In a low yield world with fewer and fewer bargains, conservative investors are finding themselves in a bind. Treasuries appear increasingly risky given the rising inflation risks. High yield is no longer the bargain it was in recent years. Municipal bonds are in the midst of a potential crisis. So what’s a conservative income investor to do? Credit Suisse recommends that low risk tolerance investors stay in short duration investment grade corporates while those with a higher tolerance move out into the high yield market:
“In our general strategy we continue to overweight higher yielding bonds that should benefit from an ongoing economic recovery, improving funding conditions and retreating default rates. For investors with low risk tolerance we primarily recommend investment-grade corporate bonds. For investors with higher risk tolerance, we recommend selectively adding exposure to high yield, bank subordinated, corporate hybrids and lower rated emerging market bonds.”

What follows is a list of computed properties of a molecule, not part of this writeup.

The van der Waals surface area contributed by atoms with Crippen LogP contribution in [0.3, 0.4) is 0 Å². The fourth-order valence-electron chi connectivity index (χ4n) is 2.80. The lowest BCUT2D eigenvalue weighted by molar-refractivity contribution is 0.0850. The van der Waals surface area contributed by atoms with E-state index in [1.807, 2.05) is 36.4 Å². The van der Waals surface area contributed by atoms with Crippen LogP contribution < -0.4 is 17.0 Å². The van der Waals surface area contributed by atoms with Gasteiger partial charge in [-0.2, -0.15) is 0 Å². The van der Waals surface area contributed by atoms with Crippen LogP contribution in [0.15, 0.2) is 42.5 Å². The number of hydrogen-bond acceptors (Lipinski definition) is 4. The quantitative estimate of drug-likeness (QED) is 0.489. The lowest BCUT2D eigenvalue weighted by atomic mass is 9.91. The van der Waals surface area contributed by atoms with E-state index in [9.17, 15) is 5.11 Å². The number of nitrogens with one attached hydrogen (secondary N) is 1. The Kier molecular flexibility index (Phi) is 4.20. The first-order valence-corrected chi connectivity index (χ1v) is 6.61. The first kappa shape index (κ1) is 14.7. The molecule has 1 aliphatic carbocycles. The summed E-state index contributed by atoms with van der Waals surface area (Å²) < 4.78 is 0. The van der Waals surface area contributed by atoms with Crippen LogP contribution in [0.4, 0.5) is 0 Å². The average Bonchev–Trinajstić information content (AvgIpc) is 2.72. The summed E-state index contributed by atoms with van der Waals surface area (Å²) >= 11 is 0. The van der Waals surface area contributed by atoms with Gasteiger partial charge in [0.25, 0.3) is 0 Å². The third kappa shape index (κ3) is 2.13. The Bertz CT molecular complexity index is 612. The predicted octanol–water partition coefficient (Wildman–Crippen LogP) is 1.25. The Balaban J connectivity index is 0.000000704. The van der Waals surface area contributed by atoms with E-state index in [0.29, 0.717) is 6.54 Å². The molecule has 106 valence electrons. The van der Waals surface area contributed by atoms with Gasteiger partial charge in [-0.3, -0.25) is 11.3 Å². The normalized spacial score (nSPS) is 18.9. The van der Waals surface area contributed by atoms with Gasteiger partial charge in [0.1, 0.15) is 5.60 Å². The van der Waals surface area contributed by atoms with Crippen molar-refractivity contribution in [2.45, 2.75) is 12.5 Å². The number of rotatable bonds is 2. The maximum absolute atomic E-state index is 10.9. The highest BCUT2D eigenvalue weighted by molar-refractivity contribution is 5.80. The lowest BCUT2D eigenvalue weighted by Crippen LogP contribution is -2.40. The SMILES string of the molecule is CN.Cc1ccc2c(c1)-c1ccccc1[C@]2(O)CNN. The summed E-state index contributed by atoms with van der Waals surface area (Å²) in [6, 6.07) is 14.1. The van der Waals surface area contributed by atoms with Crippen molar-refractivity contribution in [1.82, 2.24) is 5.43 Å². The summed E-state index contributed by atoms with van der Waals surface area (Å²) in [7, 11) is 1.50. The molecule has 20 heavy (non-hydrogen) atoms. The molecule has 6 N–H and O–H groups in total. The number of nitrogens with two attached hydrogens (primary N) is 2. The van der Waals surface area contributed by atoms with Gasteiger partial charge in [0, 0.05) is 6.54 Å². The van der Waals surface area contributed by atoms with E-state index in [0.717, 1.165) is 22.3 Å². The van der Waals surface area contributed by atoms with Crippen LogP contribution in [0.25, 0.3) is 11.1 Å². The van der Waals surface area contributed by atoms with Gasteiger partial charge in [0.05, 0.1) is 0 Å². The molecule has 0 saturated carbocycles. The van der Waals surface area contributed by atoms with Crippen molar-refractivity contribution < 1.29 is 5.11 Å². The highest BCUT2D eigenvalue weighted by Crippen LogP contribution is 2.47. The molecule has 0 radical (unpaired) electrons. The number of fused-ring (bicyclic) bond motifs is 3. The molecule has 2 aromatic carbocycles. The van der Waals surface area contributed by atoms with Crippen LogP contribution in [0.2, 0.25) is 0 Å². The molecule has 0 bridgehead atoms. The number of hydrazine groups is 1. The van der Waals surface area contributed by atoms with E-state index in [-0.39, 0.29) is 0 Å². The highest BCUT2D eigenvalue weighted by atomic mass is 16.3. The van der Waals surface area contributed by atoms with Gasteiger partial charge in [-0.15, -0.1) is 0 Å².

- We reiterate our preference for higher yielding bonds. We continue to like emerging market and high yield bonds as we expect them to be well positioned to profit from an ongoing economic recovery and falling default rates.
- For investors with low risk tolerance, we advise to focus on short to medium-maturity bonds from selected A and BBB rated companies.
- In USD, our preferred bond maturity range is 1–3 years for AAA/AA rated bonds and 1–5 years for A/BBB rated (senior) bonds. In EUR and GBP we favour 2–4 years for AAA/AA rated bonds and 2–6 years for A/BBB rated bonds. In CHF, our recommended maturities are 3M Libor to 2 years for AAA/AA rated bonds and 3M Libor to 4 years for A/BBB rated bonds.
Fixed income investors will also be interested in Jeff Gundlach’s relatively conservative outlook.
Source: Credit Suisse